Saturday, May 12, 2012

Occupy My Heart: "it was a pleasure to burn" production diary

"Occupy My Heart" was written for a November 2011 Song Fight! She's evolved significantly since her inception and, for me, has become as a study in songwriting concision and making choices that serve the song and not an arbitrary set of goals.

Late October/early November last year was was a high-tide moment for the Occupy Movement. In typical Song Fight! snark, the Fightmasters gave us the chance to be topical, personal or both. The latest version is significantly different from my original.

there ain't no permits needed
no one's wearin' riot gear
i don't have a sign to wave
i just want you here
but i'll take your red tent cities
i'll take your 99
i'll take your white-hot anger
i just want your hand in mine

and it's funny cuz you're next to me
but we're a long time apart
come on over, the space is free
why don't you occupy my heart

the world is going down (in flames!)
and i spend my nights alone (drinkin' whislkey!)
there may be a body there
but you are long, long gone
come back for the revolution
come back and sing along
come back for the retribution
come back - i was wrong

and it's funny cuz you're next to me
but we're a long time apart
come on over, the space is free
why don't you occupy my heart

I was always satisfied with the concept behind this tune, which allowed me to both be topical and craft a personalized twist on the politics of the moment. The simple but fun guitar riff forms a great foundation, and I get the chance to break out my slide guitar obsession again. However, at the time, I was seeking to challenge myself as a songwriter and singer, so the Song Fight! submission had several elements that I've removed or rearranged. In the end, I decided they were present because I wanted something that seemed sophisticated and unconventional; they didn't serve the song best.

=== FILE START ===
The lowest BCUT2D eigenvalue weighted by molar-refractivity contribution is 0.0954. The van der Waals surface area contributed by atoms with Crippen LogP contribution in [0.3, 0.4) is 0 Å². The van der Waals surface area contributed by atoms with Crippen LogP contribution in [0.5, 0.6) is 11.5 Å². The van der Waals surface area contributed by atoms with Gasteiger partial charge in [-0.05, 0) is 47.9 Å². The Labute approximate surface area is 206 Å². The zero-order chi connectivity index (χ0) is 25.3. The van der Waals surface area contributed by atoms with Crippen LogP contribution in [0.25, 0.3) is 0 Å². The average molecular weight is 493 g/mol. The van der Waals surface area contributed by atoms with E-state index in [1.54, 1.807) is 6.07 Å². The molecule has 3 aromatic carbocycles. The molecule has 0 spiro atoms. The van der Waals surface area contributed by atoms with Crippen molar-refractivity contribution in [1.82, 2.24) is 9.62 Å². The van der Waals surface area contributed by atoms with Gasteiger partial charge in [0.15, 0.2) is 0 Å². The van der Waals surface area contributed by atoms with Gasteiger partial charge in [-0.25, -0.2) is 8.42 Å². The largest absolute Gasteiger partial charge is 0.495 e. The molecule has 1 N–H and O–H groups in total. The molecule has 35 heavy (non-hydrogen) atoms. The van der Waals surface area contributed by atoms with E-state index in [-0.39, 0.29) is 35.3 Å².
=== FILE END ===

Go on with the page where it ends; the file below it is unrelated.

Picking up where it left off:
There are two major structural changes. The first draft had a bridge:
i've been drinkin' these long nights
drinkin' whiskey all alone
drinkin' down to the bottom of my soul
i don't know what's got you so riled
but i know it' was wrong of me to say
"wait a while"
But the melody isn't all that different from the verse, and it basically says the same thing as the second verse but with less poetry. I ditched the singing for a break-down section that let me do some minimalist guitar noodling. Also, while the basic guitar vamp is pretty nifty, the best part of this song is the chorus. So, why not lead with that, giving me a chance to highlight that slide riff? Besides, it starts the song on an upbeat note instead of a typical low-key intro section.

Overall, the first draft is busier and (overly) energetic. The slide guitar has an overblown delay effect that chews up real-estate, and there's my favorite organ tone again, adding a nifty back-beat emphasis to the chorus. The vocals are hotter, more desperate and simply more fragile.

Still, those harmonies with the background vox are pretty cool. Those stayed, but for the remix, I went in with the mantra that less is more. I pulled back the desperation of the vocal performance for a more resigned feeling that played to my strengths rather than challenge them with few dividends. I removed the organ entirely; it worked, but not completely, and I have plenty of other tunes that feature it in more interesting ways. It's replaced with a MIDI harmonica bit that feels more appropriate to the country-blues genre I'm evoking.

What remains after the gutting and transformation of the original tune is something a lot less ambitious, but more direct and engaging. I was able to nail the conflicted melancholy of the protagonist more effectively, and I'm rather proud of the lead guitar parts since my proficiency with such things is rather limited.

With these first three entries, there's been a distinct laid-back country vibe. It's the running theme for it was a pleasure to burn, but I don't want to fall into that trap where each song on an album sounds too similar. Next week, I'll shake things up with a few up-tempo offerings from this year's FAWM.

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